In past posts, I understood that you could make fondant decorations months in advance. Now today, advice is to use it within a month. Can it be kept longer or not?
Where'd today's advice come from?
I have flowers on a dummy cake that have been there 4 years. I wouldn't eat them because of the dust, but otherwise they're fine.
Leah, I think she's talking about un-used fondant.
For a fresh taste it is recommended that you use it within 2 weeks if stored unrefridgerated and within a month if refridgerated.
You can, however, keep it in the fridge for a very long time to make figurines and other non edibles. As for already made flowers and figurines, they will keep forever if you keep them out of the humidity and light. Basically they will dry hard as a rock but humidity will soften them up and light will discolor them over time. And, of course, dust doesn't help anything so keep them covered but not air tight (which creates humidty)
We've kept tubs of fondant in our closet for months...It seems like about 6 months after opening it develops a soapy taste....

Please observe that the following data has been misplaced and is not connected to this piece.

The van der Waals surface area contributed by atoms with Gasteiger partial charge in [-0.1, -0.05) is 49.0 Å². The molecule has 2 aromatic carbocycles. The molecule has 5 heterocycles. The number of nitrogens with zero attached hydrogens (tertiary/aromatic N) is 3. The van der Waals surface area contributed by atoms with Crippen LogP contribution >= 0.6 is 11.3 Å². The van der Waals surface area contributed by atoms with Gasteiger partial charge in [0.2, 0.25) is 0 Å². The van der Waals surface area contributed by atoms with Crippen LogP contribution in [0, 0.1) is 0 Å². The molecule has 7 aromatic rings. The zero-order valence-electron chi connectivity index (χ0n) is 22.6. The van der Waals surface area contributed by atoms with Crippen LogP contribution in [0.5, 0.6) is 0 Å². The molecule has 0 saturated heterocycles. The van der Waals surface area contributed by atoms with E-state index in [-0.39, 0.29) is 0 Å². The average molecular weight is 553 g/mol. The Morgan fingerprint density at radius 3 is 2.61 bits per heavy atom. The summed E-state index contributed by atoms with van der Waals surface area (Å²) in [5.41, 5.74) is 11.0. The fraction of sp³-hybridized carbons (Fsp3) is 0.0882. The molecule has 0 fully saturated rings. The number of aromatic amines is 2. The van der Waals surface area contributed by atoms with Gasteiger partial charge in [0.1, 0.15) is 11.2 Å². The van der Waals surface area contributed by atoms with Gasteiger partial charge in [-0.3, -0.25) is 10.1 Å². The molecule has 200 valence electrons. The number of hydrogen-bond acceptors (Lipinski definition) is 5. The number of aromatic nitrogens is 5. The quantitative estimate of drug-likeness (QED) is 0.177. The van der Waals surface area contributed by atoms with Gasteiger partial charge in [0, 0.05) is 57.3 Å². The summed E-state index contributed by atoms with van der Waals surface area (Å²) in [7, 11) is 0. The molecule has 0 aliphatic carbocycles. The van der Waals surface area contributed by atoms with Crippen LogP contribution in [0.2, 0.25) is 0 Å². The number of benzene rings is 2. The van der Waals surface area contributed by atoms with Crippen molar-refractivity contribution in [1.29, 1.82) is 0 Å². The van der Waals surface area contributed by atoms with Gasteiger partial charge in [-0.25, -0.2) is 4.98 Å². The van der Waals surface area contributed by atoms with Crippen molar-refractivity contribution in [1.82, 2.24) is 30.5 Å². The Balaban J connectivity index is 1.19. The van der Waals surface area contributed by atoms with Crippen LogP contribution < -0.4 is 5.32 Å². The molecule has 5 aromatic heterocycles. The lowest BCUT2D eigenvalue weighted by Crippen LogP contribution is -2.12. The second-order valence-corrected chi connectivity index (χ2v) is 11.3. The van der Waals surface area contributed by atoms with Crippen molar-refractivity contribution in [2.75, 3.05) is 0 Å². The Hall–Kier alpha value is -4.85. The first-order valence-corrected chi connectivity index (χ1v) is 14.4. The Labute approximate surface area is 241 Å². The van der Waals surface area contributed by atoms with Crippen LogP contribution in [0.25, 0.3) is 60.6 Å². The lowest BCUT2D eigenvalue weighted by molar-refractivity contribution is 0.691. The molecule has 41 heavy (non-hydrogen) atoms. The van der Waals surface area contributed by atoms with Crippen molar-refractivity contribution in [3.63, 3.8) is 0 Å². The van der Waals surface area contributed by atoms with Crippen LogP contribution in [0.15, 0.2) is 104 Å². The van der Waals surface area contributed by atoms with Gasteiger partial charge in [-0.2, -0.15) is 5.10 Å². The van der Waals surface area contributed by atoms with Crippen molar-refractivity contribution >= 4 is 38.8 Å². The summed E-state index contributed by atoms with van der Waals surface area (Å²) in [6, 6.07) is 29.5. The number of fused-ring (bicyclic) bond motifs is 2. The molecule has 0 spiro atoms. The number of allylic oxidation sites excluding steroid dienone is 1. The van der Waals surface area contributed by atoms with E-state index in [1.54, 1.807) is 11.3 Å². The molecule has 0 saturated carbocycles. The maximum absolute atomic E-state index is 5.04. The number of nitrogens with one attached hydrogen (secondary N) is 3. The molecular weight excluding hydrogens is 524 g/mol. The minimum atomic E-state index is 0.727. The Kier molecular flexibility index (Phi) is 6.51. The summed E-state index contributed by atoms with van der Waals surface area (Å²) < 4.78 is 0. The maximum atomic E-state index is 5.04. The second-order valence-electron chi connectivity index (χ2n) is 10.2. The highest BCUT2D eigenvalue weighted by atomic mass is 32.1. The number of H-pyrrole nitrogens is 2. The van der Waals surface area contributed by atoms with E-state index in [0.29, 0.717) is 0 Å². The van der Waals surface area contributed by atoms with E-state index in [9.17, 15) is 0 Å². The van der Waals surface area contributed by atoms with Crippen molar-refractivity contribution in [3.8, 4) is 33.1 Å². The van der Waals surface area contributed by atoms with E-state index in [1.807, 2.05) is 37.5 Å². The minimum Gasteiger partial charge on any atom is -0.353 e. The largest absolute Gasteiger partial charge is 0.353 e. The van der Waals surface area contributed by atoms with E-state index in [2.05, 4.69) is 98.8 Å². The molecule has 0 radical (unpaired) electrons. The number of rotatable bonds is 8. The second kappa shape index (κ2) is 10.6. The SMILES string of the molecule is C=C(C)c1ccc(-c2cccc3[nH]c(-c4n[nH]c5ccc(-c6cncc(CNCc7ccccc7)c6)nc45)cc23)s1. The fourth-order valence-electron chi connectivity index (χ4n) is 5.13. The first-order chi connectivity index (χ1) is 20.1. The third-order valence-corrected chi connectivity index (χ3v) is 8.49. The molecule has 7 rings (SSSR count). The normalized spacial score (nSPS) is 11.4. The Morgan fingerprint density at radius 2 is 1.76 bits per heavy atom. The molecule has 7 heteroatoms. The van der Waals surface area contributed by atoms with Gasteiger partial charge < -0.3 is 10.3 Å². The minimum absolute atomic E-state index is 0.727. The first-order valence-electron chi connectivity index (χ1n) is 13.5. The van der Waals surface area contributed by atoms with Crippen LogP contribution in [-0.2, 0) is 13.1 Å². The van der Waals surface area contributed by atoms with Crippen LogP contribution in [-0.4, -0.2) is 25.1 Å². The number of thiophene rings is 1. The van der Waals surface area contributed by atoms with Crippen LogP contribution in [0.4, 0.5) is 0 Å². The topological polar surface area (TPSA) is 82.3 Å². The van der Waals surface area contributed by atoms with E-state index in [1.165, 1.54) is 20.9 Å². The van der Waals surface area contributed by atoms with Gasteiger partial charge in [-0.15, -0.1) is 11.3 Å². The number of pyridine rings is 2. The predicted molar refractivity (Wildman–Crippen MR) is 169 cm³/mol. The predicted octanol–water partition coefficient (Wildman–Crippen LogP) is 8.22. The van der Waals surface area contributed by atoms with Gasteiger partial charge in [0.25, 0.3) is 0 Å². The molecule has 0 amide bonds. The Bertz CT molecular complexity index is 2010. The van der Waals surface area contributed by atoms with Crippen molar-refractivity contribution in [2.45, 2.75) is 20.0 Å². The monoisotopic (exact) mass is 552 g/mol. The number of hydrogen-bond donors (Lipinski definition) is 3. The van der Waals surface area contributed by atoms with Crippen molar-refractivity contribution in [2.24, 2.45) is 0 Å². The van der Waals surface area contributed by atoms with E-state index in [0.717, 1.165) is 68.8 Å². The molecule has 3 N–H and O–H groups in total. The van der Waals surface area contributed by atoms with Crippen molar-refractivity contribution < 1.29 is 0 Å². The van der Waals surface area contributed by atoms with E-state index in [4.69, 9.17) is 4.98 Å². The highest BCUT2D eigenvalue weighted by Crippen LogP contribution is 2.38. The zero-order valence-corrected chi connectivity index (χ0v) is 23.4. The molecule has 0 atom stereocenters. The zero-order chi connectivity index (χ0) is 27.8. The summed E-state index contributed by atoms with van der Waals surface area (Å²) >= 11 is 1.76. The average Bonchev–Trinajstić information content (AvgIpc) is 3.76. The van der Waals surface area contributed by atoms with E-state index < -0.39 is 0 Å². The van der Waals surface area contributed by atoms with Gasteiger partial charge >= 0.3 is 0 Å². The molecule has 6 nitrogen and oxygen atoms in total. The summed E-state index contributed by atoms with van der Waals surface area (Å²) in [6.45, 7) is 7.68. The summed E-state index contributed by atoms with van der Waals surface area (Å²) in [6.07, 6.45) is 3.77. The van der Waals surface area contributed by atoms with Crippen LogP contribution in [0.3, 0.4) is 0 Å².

Like Leah said, Go ahead and make decorations...Just advise people not to eat them.
I'm pretty sure the Satin Ice tub says it's good on the shelf for six months. Once I open it, I stick the tub in the fridge and it lasts a good long time.
What about Wilton Fondant? I just looked at the box and there is nothing about life span, before or after it is opened? I opened one for my class and used about 1/4 cup of it. I have it sitting in my pantry. Should I refrigerate it? And how long does it last unopened?
Fondant does not need to be refrigerated if it's going to be used within about 2 months - at least that's what I've heard. But I've had Satin Ice, FondX and my home-made MFF (that's Michele Foster's fondant) hanging around opened, but well-sealed from the air, for six months or so and no one could tell the difference when I used it. If you're going to keep it for a long time, freeze it and let it thaw completely before you unwrap it to avoid the deleterious effects of the condensation. I mean, condensation finally dries up, but depending on the humidity in the air, it can take hours or even days to do it.